This can also happen if you use soil, paper towel, or peat for germination. It’s not too difficult to drown them, so spritz them with enough water to be moist, but there should not be any dripping going on. Too much water can actually rot your seed outright.
Well, there are various reasons why your marijuana seed won’t germinate. Marijuana seeds need pretty specific care and conditions to germinate properly. There could be a problem with too little or too much moisture, the wrong temperature, the weed seed could just be a dud, or there might be another problem too.
3. Too Much Light
One reason why your weed seed might not have germinated in soil is because you planted it way too deep. What is interesting about planting your seed directly in soil for germination, is that it will need a bit of sunlight.
Yes, your weed plants will need some fertilizer and nutrients as they grow, but the young sprouts and seeds are extremely delicate.
By supplying it with some moisture and the right conditions, you are causing the interior of the seed to eat through its food, use up that glucose, crack through the shell, and become a little plant sprout.
Keeping the above in mind, seeds do need moisture to germinate. Keep your soil moist but not damp. The best approach is to use a hand sprayer with a fine mist setting. Use a transparent germination hood or cling film to keep the soil from drying out.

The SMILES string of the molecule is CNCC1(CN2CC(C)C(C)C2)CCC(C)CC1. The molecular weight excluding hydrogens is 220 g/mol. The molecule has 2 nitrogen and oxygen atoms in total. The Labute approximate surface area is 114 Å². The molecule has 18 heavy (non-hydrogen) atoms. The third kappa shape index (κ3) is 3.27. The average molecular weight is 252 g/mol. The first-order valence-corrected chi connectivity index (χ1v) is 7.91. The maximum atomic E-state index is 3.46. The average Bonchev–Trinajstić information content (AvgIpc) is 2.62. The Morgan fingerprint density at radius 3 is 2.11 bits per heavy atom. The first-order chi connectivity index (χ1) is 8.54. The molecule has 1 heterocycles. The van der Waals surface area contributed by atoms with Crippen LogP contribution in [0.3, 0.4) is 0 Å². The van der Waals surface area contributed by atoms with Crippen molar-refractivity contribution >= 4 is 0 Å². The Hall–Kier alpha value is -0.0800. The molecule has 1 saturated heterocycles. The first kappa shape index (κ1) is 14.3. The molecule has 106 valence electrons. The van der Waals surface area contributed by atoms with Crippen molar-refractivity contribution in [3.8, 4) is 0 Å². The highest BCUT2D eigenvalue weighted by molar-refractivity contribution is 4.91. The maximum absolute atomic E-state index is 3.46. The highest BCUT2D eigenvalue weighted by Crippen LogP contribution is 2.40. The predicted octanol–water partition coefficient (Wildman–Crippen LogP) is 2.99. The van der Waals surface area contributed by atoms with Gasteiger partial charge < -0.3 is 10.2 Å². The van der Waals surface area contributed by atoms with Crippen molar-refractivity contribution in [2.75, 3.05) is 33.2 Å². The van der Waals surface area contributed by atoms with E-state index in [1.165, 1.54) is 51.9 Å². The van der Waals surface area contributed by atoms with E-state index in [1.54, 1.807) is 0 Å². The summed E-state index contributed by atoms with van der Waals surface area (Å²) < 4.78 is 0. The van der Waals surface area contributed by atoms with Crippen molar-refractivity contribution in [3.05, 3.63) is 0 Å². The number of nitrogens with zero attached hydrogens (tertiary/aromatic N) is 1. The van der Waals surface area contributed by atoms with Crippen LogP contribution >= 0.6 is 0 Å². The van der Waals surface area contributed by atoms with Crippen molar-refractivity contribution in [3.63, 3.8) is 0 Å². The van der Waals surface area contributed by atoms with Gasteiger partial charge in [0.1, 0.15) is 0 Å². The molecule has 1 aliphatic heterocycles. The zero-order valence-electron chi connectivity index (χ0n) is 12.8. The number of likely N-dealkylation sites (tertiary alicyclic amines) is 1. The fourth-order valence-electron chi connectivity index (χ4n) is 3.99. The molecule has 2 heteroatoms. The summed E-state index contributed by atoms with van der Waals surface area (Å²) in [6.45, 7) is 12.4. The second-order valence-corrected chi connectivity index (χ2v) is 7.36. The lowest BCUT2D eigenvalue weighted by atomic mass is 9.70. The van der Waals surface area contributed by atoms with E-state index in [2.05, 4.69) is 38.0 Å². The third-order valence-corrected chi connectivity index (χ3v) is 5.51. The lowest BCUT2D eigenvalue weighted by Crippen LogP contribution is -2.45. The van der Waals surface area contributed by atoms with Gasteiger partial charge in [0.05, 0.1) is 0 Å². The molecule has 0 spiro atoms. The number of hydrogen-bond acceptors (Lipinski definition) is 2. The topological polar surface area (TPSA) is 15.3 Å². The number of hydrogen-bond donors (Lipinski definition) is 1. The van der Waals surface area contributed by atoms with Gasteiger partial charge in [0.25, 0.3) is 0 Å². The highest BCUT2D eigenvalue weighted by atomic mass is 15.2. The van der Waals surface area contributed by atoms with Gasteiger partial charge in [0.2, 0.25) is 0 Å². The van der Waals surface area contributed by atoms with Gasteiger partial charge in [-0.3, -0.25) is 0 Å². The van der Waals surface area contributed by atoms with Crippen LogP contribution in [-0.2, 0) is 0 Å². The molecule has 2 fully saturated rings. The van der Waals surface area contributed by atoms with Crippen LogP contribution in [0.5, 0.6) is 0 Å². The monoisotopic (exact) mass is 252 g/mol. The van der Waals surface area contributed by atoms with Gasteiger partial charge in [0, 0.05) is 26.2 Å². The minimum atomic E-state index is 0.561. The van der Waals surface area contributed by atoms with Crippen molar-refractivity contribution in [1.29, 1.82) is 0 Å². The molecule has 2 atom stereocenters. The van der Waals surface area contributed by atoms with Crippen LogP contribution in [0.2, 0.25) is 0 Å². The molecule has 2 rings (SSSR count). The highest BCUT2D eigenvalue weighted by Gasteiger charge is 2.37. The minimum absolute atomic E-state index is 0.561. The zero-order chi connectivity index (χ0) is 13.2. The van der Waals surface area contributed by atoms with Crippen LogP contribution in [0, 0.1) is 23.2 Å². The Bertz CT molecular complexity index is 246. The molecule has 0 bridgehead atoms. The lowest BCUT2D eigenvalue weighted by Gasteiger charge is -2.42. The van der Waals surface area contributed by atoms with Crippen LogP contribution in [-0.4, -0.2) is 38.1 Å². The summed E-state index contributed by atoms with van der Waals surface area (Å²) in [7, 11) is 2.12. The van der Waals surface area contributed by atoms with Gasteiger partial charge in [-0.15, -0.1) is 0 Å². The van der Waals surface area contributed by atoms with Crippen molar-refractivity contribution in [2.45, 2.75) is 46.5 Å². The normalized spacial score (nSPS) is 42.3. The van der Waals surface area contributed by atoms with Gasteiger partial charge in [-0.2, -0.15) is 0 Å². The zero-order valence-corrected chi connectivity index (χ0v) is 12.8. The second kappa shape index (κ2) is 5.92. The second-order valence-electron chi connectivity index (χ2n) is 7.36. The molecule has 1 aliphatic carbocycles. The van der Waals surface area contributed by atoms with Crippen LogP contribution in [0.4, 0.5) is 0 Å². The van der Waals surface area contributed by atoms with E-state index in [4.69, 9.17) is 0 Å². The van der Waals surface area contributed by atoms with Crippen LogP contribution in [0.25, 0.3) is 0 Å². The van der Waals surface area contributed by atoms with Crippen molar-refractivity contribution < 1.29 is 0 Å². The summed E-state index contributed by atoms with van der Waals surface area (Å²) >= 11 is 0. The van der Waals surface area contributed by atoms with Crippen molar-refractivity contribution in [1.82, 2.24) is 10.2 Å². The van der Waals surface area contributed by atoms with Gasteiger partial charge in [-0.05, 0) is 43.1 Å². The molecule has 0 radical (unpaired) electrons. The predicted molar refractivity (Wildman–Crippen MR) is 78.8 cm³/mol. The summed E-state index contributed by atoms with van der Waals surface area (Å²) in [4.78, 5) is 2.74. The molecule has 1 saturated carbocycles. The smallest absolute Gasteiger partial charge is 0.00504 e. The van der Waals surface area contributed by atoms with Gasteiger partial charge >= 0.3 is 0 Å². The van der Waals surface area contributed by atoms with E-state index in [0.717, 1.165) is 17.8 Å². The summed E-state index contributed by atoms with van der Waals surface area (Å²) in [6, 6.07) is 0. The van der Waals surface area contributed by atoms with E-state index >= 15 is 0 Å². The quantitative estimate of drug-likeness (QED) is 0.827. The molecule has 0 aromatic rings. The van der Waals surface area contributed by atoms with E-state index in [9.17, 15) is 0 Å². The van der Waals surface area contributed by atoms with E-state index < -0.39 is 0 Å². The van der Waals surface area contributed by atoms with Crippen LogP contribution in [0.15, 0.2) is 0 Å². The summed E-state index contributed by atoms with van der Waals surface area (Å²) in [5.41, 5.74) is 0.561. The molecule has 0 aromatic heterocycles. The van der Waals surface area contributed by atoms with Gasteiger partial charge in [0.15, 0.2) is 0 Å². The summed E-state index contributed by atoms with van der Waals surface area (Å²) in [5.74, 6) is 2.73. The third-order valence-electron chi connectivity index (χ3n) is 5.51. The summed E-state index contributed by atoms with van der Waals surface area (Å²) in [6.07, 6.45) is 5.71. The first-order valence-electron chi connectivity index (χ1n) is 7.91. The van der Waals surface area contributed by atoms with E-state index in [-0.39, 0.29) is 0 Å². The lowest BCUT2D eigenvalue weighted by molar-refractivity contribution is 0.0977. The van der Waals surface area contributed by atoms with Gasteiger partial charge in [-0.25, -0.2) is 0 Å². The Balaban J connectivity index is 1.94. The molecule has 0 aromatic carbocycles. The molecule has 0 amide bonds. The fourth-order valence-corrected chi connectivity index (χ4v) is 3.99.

If you allow your seeds to germinate for too long, transplanting them safely will become difficult. The reason for this is that the longer the roots are exposed to air and light, the more likely they are to become damaged. Moreover, the longer the taproot, the higher the risk for accidental damage when transplanting.
For more information on storing your cannabis seeds properly, see our blog on How To Preserve Seeds.
8. DROWNING SEEDS
Excessively high temperatures in your germination environment can lead to slow and stunted growth, and it can cause your soil to dry out. The optimal temperature for seed germination is a moderate 20–25°C.
When planting directly into the soil, don’t bury your seeds too deep. If they’re too far down, they won’t have access to enough oxygen, and moisture in the soil can overpower them and cause them to rot.
Likewise, if your seeds are too close to the surface, there is a risk they’ll dry out before sprouting, or the seed will emerge but can’t shed off its cap. The happy medium is to place your seeds about 0.5–1.0cm deep and just lightly cover them with soil.
If your substrate drains poorly, excess water in the soil will prevent your seed from accessing oxygen, and it will encourage fungal growth. You can improve the water drainage of your soil by adding some perlite. Also, always make sure your planting containers have holes in the bottom for water to drain out.
Another big mistake is germinating in a glass of water. The issue with this method is many people don’t take into account the water temperature. If the water’s too cold then the seeds will sit there for days until they eventually rot due to the low temperature in the water. This method’s okay for warm summer months when there’s a decent temperature and the water doesn’t get too cold. This still isn’t the seed’s fault.